Read The Introduction

Select a Page:





My recruiting agency receives approximately twenty to thirty resumes daily, both solicited and unsolicited in each of our several branches. The majority of these resumes are scanned into our database for future consideration and a few are immediately sent to clients or potential clients. A very few of these resumes are quite good, but the vast majority of those resumes will be reworked and/or reformatted before submission to potential employers. The basic information is often present, but the resume is usually a list of what the writer has done, followed by a catalog of unsupported superlatives. In our firm, the candidate will be contacted for a personal interview by one of our recruiters to fill in the missing information that will make the resume stand out. Only then will the resume be ready for consideration by a potential employer

It is not surprising that so many resumes are not ready for submission to potential employers as most resumes are written at a stressful time. Many of the writers have just lost their jobs, just decided to change jobs, just relocated to a new city, or just recently been contacted by a recruiter. The writer may not have composed a resume in many years. The new resume is written under stress, thrown together in a hurry, and possibly reviewed by a supportive family member. This is not a good environment for preparing an effective resume.








The ugly truth is that no one will hire you just because you are a nice person and you need a job to support your family. To the potential employer, you are a business investment. Your cost to the employer includes your salary: payroll costs, such as taxes and mandatory payroll insurance; and your benefits. If you also want a car, secretary, cell phone, and relocation expenses, your cost to the employer goes up further. These costs, and more, will have to be recovered by the employer. There is not a fixed target for the potential employer's return rate on such an investment, but most employers will seek a minimum of 100 percent or at least twice your cost.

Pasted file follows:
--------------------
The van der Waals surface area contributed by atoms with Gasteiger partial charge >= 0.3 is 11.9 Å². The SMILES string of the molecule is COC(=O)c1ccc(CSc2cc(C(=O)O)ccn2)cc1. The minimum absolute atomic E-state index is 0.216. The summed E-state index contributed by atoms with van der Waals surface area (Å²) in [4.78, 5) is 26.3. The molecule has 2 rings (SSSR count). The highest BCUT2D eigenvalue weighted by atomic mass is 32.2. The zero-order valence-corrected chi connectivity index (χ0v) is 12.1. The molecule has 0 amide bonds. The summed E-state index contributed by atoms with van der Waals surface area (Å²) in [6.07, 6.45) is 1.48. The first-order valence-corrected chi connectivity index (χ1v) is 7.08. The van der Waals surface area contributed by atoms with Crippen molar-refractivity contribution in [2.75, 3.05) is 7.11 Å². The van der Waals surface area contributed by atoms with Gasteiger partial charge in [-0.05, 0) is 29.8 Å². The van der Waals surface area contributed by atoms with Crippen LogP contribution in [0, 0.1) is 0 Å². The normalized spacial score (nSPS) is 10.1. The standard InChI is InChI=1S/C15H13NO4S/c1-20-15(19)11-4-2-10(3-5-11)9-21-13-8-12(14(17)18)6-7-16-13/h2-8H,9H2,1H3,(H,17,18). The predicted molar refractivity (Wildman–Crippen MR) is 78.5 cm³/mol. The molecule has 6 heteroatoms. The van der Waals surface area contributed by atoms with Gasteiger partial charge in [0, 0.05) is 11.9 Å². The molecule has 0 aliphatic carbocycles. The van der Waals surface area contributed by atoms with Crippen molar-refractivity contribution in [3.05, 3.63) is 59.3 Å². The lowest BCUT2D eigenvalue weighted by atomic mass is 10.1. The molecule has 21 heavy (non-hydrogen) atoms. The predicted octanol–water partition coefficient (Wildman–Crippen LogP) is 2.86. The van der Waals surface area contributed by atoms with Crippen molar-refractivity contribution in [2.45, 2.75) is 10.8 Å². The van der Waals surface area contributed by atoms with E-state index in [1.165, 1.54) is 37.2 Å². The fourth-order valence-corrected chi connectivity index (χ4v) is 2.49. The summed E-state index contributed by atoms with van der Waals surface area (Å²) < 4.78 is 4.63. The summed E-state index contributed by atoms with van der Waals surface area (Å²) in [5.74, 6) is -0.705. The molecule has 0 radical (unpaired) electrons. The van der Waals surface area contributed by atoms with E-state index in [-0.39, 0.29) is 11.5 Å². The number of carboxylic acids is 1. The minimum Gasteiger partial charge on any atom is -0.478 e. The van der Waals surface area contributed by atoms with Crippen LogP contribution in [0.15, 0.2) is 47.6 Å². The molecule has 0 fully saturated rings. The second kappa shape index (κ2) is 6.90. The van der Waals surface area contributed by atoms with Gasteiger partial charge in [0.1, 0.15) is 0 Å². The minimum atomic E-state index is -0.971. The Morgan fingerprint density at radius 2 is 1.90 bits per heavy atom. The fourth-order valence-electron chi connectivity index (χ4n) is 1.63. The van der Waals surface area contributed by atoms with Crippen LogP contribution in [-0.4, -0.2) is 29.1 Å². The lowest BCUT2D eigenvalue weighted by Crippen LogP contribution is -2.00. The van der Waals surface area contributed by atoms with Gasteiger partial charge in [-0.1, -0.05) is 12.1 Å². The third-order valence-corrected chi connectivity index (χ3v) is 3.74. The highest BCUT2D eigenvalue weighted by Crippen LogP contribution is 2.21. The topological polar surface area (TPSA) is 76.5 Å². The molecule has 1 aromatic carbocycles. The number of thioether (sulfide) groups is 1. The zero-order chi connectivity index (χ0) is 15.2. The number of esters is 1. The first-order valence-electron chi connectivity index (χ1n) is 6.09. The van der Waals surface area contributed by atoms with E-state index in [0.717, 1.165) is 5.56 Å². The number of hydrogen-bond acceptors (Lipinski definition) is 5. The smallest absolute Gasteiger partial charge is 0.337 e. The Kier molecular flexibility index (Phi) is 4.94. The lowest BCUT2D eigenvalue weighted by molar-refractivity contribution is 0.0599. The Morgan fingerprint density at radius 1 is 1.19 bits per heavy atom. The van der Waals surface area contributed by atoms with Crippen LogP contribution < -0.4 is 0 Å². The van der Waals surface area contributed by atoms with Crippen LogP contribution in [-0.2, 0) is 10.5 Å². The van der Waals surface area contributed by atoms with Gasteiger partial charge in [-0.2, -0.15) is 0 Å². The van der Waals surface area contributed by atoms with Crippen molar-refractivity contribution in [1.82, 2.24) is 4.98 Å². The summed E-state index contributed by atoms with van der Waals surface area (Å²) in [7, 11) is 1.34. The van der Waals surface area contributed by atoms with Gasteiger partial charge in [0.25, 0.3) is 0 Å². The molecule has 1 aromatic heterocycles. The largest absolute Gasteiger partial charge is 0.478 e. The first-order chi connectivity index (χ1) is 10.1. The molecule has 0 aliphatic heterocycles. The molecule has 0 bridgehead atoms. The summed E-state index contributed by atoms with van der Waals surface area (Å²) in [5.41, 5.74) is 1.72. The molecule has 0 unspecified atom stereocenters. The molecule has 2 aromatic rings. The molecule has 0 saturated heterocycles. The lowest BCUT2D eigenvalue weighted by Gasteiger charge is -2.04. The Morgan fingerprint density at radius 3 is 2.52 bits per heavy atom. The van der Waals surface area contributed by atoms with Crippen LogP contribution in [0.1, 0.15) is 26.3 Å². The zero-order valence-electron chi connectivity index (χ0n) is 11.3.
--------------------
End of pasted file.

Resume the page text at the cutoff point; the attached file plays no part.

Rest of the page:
As a result, the potential employer will only consider your resume for one of three reasons:

  1. You will make them more profitable
  2. You will provide them with more revenue
  3. You will make their organization more efficient

If the potential employer is a government or nonprofit organization, they may also look for evidence that you will likely increase or improve their constituent services.

Thus, your resume will have to spell out, in some detail, clear evidence that shows the potential employer "what's in it for them."

The convincing evidence of what you might contribute to a new employer lies in how you have contributed profits, revenue, or efficiency in your past employment situations.

If your perceived return on investment is high enough, the potential employer may consider creating a job for you.





If you are a new graduate, you must make your potential appear obvious through your achievements, internships, academic excellence, activities, leadership roles, and effective team work. You will need to show you are an achiever and construct your resume to demonstrate your potential.

This book is designed to assist you in preparing your resume in two ways.

First, I will teach you how to construct your resume so that it will not get lost in the millions of resumes on the Internet job boards and in company resume databases. You will learn to present your work history and credentials so that your resume will surface in electronic resume retrieval programs and allow you to be considered when your background or potential is appropriate.

Second, I will show you how to convince the prospective employer that you will be a good investment.

Remember, the point of your resume is to present your qualifications in the best possible light so you can get to the next step either a request to complete the company application or a request for a personal job interview. If you have used the principles in this book and have gotten to that point, then we have both been successful.